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Reconstructing the provenance of siliciclastic marine sediment is important for understanding sediment pathways and constraining palaeoclimate and erosion records. However, physical fractionation of different size fractions can occur during sediment transport, potentially biasing records derived from bulk sediment. In this study, records of radiogenic Sr and Nd isotopic composition and K/Al ratio of the separated clay fraction, as well as bulk grain size, are presented, measured from deep-sea sediments recovered from International Ocean Discovery Program (IODP) Sites U1456 and U1457 in the Arabian Sea. These new records are compared with published bulk sediment records to investigate the influence of sediment transport on these proxies and to constrain provenance evolution and its relationship to climate variability since middle Miocene time. Correlations between grain size and the bulk sediment isotopic composition confirm that transport processes are influencing the bulk sediment record. This relationship, although present, is not as strong in the clay-fraction isotopic records. Heterogeneity of bulk sediment likely drives differences between bulk and clay records, thought to be largely controlled by sediment transport processes. The isotopic records reveal variations in provenance that correlate with climatic change at 8–7 Ma, as well as an increase in overall provenance variability beginning at c. 3.5 Ma, likely linked to monsoon strength and glacial–interglacial cycles. The clay-fraction records highlight the potential value of measuring proxy records from multiple size fractions to help constrain provenance records as well as investigate sediment transport and/or weathering and erosion processes recorded in deep-sea sediment archives.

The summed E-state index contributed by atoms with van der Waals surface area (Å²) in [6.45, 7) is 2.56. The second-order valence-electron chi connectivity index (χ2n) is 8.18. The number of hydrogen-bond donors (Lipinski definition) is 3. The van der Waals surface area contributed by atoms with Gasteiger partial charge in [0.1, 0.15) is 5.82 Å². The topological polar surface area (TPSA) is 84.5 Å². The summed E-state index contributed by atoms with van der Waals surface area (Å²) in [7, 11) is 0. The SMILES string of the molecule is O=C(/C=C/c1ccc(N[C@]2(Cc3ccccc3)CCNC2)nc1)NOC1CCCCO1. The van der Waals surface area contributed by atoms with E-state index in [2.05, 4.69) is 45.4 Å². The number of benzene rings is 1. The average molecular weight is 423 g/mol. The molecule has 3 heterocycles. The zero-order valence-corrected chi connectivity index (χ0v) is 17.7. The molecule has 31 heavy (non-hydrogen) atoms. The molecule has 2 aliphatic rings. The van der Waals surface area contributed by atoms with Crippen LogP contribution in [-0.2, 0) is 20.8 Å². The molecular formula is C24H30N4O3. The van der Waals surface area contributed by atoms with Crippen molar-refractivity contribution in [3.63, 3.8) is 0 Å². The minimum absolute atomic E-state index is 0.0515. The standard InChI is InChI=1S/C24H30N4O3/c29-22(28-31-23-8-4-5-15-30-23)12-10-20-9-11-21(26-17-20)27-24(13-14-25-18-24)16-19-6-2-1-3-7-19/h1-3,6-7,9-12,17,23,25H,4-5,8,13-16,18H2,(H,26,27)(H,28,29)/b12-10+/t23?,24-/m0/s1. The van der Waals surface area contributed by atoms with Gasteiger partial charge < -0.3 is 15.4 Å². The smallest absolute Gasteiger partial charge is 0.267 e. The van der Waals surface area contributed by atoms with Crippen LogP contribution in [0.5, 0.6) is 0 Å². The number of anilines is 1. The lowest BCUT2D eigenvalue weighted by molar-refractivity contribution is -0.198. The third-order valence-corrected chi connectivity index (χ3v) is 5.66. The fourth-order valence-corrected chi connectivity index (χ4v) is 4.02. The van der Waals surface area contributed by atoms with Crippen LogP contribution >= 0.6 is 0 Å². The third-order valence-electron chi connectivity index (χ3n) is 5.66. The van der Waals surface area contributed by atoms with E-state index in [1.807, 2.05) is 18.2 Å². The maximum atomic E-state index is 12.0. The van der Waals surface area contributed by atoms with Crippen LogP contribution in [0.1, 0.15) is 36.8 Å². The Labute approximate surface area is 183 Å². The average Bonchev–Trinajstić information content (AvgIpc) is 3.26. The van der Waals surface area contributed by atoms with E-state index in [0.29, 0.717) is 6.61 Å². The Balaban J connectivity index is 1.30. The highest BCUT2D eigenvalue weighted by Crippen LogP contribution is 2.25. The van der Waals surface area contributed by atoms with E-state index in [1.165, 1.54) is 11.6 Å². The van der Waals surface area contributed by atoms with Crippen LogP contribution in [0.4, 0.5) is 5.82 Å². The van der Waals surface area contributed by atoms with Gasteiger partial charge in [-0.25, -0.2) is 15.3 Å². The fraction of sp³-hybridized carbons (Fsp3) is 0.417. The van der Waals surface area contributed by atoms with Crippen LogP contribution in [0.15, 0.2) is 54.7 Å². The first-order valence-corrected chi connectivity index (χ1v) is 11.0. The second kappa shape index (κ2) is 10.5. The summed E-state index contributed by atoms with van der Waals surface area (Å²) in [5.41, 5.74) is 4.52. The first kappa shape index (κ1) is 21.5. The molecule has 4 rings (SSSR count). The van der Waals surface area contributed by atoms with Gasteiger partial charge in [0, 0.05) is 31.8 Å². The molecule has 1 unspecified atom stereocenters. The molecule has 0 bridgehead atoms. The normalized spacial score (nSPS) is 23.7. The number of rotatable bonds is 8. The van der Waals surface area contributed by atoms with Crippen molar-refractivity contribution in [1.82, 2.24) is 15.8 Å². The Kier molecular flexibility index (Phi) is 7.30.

This article posits that institutionalized mythologies can create comparative production advantages. Myths shape collective identity, mobilize actors, and fundamentally reshape production dynamics. Myths are institutionalized in market rules, regulations and structures, leading to the reification of the myth. The myth functions as if it is true, not because it is true, but because it shapes the rules of production. Yet without the initial myth, specific production incentives—and even their institutional comparative advantages—would not exist. My theory integrates approaches from modernist historians (“imagined communities”) and economic sociologists (“imagined futures”) to explain how myths (“imagined histories”) shape contemporary market outcomes, using the example of the French wine market. This argument contributes to the historical institutionalist approach, which focuses on the historical power dynamics between competing groups and the present-day social and market consequence of their institutionalized solutions.